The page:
‘Doctor! I am going to commit suicide!’
The medical helpline number rings at half past midnight. The sleepy executive gets alert hearing the voice other side. ‘’Doctor! I am going to commit suicide! I am Mukesh V from Bengaluru. I am well placed as a senior software developer. Around 6 months back, I had a breakup with my long-term partner. Since then, I am in severe depression. I am not able to sleep well. Life is no longer worth living. I got your number while surfing my partner’s Facebook page for the last time and decided to make this last call of my life. I wish there lie an alternative to suicide, but I can’t see any!”
Now, the really anxious executive of the medical helpline has a challenge. He doesn’t have any means to save a life other than the tact of using this phone call to morph the decision of the person on the other side. Mostly, suicides are committed in a moment of rage. There occurs the verge where the person finds himself worthless and decides to end this life.
If this moment is somehow surpassed, things are likely to improve. So, the executive tactfully starts the conversation with emotionally neutral questions about the caller’s profession and educational qualifications. Then the speech gradually streams towards the current emotional turmoil. Loneliness, work occupations, hobbies, family support etc. are some of the topics discussed.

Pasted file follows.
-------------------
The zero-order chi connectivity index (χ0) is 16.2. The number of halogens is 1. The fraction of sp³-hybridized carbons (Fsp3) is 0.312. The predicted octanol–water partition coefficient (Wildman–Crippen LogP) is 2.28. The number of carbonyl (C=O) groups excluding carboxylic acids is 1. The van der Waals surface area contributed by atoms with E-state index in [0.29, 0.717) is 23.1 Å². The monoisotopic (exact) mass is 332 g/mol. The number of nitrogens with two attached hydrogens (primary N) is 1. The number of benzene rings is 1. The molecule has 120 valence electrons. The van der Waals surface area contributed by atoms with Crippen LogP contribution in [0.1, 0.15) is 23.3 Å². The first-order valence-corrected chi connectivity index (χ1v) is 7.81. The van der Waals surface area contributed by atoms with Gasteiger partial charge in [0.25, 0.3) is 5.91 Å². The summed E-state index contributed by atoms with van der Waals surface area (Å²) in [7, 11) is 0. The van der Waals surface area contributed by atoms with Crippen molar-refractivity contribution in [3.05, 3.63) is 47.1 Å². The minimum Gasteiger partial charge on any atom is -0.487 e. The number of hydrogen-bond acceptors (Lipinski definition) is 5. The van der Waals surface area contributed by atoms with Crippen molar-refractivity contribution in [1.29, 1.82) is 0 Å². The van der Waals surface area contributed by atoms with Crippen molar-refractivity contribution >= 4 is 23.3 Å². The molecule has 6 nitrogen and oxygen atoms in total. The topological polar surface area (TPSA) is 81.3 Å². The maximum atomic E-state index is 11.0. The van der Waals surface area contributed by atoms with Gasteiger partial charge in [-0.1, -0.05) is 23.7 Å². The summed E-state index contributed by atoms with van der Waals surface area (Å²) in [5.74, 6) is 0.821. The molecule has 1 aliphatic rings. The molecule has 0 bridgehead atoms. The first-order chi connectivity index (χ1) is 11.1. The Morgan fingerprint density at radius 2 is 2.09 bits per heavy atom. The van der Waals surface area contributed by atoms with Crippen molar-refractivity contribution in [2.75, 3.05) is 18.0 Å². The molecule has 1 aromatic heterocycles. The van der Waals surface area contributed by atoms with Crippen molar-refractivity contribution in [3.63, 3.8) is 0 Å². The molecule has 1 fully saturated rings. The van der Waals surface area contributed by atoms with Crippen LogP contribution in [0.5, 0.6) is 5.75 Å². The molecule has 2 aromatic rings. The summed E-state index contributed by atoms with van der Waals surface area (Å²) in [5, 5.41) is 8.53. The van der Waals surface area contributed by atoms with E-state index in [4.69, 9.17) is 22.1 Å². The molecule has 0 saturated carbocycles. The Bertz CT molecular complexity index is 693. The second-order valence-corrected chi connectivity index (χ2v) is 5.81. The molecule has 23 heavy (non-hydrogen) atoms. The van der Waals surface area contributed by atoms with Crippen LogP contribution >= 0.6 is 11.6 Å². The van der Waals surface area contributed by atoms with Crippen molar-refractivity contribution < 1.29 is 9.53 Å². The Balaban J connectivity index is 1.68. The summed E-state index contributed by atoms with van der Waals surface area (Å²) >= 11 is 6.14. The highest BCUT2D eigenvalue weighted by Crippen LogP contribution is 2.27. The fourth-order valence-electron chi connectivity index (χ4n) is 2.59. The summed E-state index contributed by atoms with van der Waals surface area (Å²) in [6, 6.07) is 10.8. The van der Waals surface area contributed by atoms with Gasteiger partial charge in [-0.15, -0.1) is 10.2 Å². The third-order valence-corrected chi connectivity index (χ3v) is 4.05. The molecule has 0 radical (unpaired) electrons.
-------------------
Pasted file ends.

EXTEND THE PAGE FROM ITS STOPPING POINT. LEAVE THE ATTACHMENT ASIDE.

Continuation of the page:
This was the effort on the part of the counsellor, not to get judgmental about the person. A shocked response of the counsellor may get the person disconnect the phone call. He shows unconditional positive regard, due respect and empathetic understanding towards the caller so that he lowers his mental defence mechanism and releases his pent up frustration.
When the person reveals his true emotions, the counsellor doesn’t impose his evaluation. To demonstrate his empathy, the counsellor tries to give the client a feeling that he understands him well and tries to examine the things from his angle. Warmth and genuineness has to be exhibited. The caller should get the feeling that the counsellor is truly interested in his welfare and is not simply a professional working for the money.
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After an hour of mindboggling strenuous counselling, the person shows some positive outlook as he feels that he has got a genuine friend in the form of this counsellor. He promises the executive to drop his idea of suicide and give him a call tomorrow morning. However, the executive gets his sleepless night thinking about the future course of action of that guy. To his utter relief, he gets the call from Mukesh next morning, asking him to suggest a good psychiatrist who could help him move out of this emotional turmoil.
A life saved!
A life gained!